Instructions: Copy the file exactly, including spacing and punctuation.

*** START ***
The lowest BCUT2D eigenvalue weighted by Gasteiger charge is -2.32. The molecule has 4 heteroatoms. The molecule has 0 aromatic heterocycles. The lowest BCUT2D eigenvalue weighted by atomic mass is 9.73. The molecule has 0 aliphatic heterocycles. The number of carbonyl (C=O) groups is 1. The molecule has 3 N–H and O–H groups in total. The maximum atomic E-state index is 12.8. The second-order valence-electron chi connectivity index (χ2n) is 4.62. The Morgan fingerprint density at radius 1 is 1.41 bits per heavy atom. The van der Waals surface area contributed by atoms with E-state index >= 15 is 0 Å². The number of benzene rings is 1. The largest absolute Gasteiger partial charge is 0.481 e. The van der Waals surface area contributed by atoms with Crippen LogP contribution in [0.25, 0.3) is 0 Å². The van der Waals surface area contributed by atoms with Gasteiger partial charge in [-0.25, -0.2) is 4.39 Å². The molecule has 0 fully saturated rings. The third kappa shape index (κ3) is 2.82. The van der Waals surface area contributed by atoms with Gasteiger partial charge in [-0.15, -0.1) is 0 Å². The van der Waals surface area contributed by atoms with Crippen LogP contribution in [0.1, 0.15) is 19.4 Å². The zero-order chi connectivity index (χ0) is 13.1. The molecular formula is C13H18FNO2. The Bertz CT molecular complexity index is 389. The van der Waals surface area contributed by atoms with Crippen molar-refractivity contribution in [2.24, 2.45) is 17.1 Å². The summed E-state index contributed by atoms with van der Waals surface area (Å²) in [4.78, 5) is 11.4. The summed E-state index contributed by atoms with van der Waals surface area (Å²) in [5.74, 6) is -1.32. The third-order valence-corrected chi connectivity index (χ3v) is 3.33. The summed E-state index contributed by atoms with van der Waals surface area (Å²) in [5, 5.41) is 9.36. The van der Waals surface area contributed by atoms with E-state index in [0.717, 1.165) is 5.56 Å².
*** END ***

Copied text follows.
The lowest BCUT2D eigenvalue weighted by Gasteiger charge is -2.32. The molecule has 4 heteroatoms. The molecule has 0 aromatic heterocycles. The lowest BCUT2D eigenvalue weighted by atomic mass is 9.73. The molecule has 0 aliphatic heterocycles. The number of carbonyl (C=O) groups is 1. The molecule has 3 N–H and O–H groups in total. The maximum atomic E-state index is 12.8. The second-order valence-electron chi connectivity index (χ2n) is 4.62. The Morgan fingerprint density at radius 1 is 1.41 bits per heavy atom. The van der Waals surface area contributed by atoms with E-state index >= 15 is 0 Å². The number of benzene rings is 1. The largest absolute Gasteiger partial charge is 0.481 e. The van der Waals surface area contributed by atoms with Crippen LogP contribution in [0.25, 0.3) is 0 Å². The van der Waals surface area contributed by atoms with Gasteiger partial charge in [-0.25, -0.2) is 4.39 Å². The molecule has 0 fully saturated rings. The third kappa shape index (κ3) is 2.82. The van der Waals surface area contributed by atoms with Gasteiger partial charge in [-0.15, -0.1) is 0 Å². The van der Waals surface area contributed by atoms with Crippen LogP contribution in [0.1, 0.15) is 19.4 Å². The zero-order chi connectivity index (χ0) is 13.1. The molecular formula is C13H18FNO2. The Bertz CT molecular complexity index is 389. The van der Waals surface area contributed by atoms with Crippen molar-refractivity contribution in [2.24, 2.45) is 17.1 Å². The summed E-state index contributed by atoms with van der Waals surface area (Å²) in [4.78, 5) is 11.4. The summed E-state index contributed by atoms with van der Waals surface area (Å²) in [5.74, 6) is -1.32. The third-order valence-corrected chi connectivity index (χ3v) is 3.33. The summed E-state index contributed by atoms with van der Waals surface area (Å²) in [5, 5.41) is 9.36. The van der Waals surface area contributed by atoms with E-state index in [0.717, 1.165) is 5.56 Å².